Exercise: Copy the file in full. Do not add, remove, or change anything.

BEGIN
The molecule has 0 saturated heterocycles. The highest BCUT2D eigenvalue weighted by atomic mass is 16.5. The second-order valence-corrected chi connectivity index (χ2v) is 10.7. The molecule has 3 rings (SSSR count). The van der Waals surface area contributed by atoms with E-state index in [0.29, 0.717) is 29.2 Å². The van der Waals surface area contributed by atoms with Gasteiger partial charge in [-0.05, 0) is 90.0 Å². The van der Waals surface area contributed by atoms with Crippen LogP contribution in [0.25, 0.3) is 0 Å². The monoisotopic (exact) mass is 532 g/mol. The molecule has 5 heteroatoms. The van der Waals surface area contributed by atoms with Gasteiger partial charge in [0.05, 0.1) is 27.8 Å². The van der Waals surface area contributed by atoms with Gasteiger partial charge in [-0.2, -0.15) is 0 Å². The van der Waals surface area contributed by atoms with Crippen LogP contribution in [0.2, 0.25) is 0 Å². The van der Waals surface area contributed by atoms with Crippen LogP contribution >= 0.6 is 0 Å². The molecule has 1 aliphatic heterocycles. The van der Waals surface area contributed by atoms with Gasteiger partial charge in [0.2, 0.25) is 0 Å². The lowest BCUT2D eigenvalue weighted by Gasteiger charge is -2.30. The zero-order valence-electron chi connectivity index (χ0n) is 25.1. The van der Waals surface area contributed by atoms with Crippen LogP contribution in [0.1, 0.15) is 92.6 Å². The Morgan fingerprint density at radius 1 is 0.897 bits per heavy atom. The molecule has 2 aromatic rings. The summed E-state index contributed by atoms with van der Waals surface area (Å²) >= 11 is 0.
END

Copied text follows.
The molecule has 0 saturated heterocycles. The highest BCUT2D eigenvalue weighted by atomic mass is 16.5. The second-order valence-corrected chi connectivity index (χ2v) is 10.7. The molecule has 3 rings (SSSR count). The van der Waals surface area contributed by atoms with E-state index in [0.29, 0.717) is 29.2 Å². The van der Waals surface area contributed by atoms with Gasteiger partial charge in [-0.05, 0) is 90.0 Å². The van der Waals surface area contributed by atoms with Crippen LogP contribution in [0.25, 0.3) is 0 Å². The monoisotopic (exact) mass is 532 g/mol. The molecule has 5 heteroatoms. The van der Waals surface area contributed by atoms with Gasteiger partial charge in [0.05, 0.1) is 27.8 Å². The van der Waals surface area contributed by atoms with Gasteiger partial charge in [-0.2, -0.15) is 0 Å². The van der Waals surface area contributed by atoms with Crippen LogP contribution in [0.2, 0.25) is 0 Å². The van der Waals surface area contributed by atoms with Crippen LogP contribution >= 0.6 is 0 Å². The molecule has 1 aliphatic heterocycles. The van der Waals surface area contributed by atoms with Gasteiger partial charge in [0.2, 0.25) is 0 Å². The lowest BCUT2D eigenvalue weighted by Gasteiger charge is -2.30. The zero-order valence-electron chi connectivity index (χ0n) is 25.1. The van der Waals surface area contributed by atoms with Crippen LogP contribution in [0.1, 0.15) is 92.6 Å². The Morgan fingerprint density at radius 1 is 0.897 bits per heavy atom. The molecule has 2 aromatic rings. The summed E-state index contributed by atoms with van der Waals surface area (Å²) >= 11 is 0.